For the record, I'm not suggesting that SoDak use an advisor because that's up to him on whether or not he wants to do his own homework or not; but rather I am only responding to your post, which is pretty insulting and ignorant.

Most, if not all advisers, are paid exactly what they are worth, regardless if they make $20,000 a year or $2,000,000 a year(I know both). Most advisers are paid either by commission or by fees(such as financial planners), or a combination of both. In other words, they do not get salaries, and they and their clients decide what they get paid.

The $20,000 a year adviser is paid exactly what he/she is worth, which isn't much. That person should probably look for another career.

Likewise, the $2,000,000 a year adviser is also paid exactly what he/she is worth. Obviously, his clients think so because they pay him/her their fees.

These two examples are of course extremes, and most advisers will fall somewhere in-between, but it makes my point, because most advisers do not have a cushy salary(which may exist somewhere, but is rare).

just make sure a large amount is in index funds as it doesn't sound like you have a lot of time for research. With all due respect to the advisors out there, most advisors can't provide better results than the index funds anyways.

With all due respect to you, but once again you don't know what you are talking about. An adviser isn't hired to beat an index (or at least shouldn't), but rather to fill the needs of his/her clients. This goes way beyond index funds, load/no-load, performance, etc.

Anyway, it comes down to whether SoDak wants to do his own homework or not. It's really that simple, but maybe not easy.

Slade
01-20-2010, 03:23 AM
My Edward Jones guy is a top 100 agent and calls me a couple of times a week and when I pop into his office I'm treated like family. I weathered the financial crisis the past 5 years better than any of my friends and I don't have to worry about him picking up and moving to Chicago and his referring clients to a friend that stayed in Denver.

If you are happy with your guy at Edward Jones, then great. I referred the business to a friend in Denver, cause I am no longer an advisor...I trade for myself now, which is my background and what I did in the Caribbean.

And FYI, in order to do business with someone, the advisor has to be licensed in the state the client resides...so me referring someone to a friend in Denver has everything to do with the fact that this person can provide answers and is a licensed professional...not Joe Blow from some forum.

Pony Boy
01-20-2010, 08:47 AM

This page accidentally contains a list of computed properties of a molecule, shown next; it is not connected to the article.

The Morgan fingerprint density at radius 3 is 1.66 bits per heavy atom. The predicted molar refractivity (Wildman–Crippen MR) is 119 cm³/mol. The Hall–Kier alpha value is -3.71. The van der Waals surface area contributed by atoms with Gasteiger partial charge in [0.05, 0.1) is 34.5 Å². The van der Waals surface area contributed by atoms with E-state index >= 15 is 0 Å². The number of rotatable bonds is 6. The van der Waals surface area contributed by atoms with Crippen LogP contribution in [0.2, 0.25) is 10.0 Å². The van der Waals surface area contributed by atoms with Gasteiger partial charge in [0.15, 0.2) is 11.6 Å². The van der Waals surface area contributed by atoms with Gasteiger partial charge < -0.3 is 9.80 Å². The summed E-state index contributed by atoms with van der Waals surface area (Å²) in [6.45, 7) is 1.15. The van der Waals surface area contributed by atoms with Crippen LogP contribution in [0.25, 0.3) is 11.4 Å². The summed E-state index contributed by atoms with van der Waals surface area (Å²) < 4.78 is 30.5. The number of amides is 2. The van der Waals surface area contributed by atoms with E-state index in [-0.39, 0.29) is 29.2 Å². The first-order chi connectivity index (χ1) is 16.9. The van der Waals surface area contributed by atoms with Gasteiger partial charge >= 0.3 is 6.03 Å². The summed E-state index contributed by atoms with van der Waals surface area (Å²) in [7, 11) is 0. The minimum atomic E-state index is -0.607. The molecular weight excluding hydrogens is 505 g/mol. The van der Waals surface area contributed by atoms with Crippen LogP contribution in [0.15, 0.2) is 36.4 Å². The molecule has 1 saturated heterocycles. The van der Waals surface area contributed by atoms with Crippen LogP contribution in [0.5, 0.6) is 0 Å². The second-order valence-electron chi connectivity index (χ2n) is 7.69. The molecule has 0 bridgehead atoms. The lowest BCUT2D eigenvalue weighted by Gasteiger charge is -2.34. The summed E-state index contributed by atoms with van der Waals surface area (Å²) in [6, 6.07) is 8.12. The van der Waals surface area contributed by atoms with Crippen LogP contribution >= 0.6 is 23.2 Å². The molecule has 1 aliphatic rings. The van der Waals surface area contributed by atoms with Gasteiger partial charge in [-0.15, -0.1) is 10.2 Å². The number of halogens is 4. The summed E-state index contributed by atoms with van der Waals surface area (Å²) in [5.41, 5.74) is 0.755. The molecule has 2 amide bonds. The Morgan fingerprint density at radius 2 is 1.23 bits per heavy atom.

Definitely do it yourself. You will learn a lot and save giving your hard earned cash to overpaid advisors. While you are young invest in building up your knowledge. It will serve you well when you have more cabbage and an advisor might come in handy.

Just make sure a large amount is in index funds as it doesn't sound like you have a lot of time for research. With all due respect to the advisors out there, most advisors can't provide better results than the index funds anyways.

Good idea, and if you need to have you appendix removed, do it yourself in the bathroom, no reason to use an overpaid surgeon.

R8R H8R
01-20-2010, 08:54 AM
Good idea, and if you need to have you appendix removed, do it yourself in the bathroom, no reason to use an overpaid surgeon.

:spit: :notworthy

Pony Boy
01-20-2010, 11:13 AM
I am not sure if we have any investment/financial experts here at the o-mane, but I thought I would see what everyone's thoughts were. I have had 3 jobs since I've gotten out of college, and am currently on the job hunt after getting laid off a few months back. After the first job, I rolled my 401K into a financial account at a bank my buddy worked at, now he doesn't work there so I won't be doing that again (investing with friends). I would like to find a nationwide company to work with.

At these jobs I did the 401K programs, and now have 3 seperate 401K accounts, and I am looking to roll them together and need some advice as to the direction I should go with this. When I was younger I setup a Roth IRA (not sure what this is, I know it has something to do tax free investing for a certain amount of time)? Its not like I have a lot of money with these accounts, but I don't want to be hit by a bunch of fees by putting them into the wrong thing.